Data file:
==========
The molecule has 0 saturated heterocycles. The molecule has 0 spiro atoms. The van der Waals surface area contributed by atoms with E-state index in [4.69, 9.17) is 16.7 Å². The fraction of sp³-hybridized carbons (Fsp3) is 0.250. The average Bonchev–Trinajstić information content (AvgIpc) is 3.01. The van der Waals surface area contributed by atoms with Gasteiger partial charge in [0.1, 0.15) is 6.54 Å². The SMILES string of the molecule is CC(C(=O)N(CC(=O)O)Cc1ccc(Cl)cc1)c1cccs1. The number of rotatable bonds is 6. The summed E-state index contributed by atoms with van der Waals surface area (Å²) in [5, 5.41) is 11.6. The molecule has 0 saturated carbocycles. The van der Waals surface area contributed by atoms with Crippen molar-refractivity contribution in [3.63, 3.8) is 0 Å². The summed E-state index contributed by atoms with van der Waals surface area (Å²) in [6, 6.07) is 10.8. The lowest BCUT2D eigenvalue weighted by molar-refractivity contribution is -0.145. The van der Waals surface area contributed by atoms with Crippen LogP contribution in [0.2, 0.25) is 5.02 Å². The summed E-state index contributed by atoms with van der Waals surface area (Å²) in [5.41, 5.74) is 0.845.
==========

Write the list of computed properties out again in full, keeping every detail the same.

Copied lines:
The molecule has 0 saturated heterocycles. The molecule has 0 spiro atoms. The van der Waals surface area contributed by atoms with E-state index in [4.69, 9.17) is 16.7 Å². The fraction of sp³-hybridized carbons (Fsp3) is 0.250. The average Bonchev–Trinajstić information content (AvgIpc) is 3.01. The van der Waals surface area contributed by atoms with Gasteiger partial charge in [0.1, 0.15) is 6.54 Å². The SMILES string of the molecule is CC(C(=O)N(CC(=O)O)Cc1ccc(Cl)cc1)c1cccs1. The number of rotatable bonds is 6. The summed E-state index contributed by atoms with van der Waals surface area (Å²) in [5, 5.41) is 11.6. The molecule has 0 saturated carbocycles. The van der Waals surface area contributed by atoms with Crippen molar-refractivity contribution in [3.63, 3.8) is 0 Å². The summed E-state index contributed by atoms with van der Waals surface area (Å²) in [6, 6.07) is 10.8. The lowest BCUT2D eigenvalue weighted by molar-refractivity contribution is -0.145. The van der Waals surface area contributed by atoms with Crippen LogP contribution in [0.2, 0.25) is 5.02 Å². The summed E-state index contributed by atoms with van der Waals surface area (Å²) in [5.41, 5.74) is 0.845.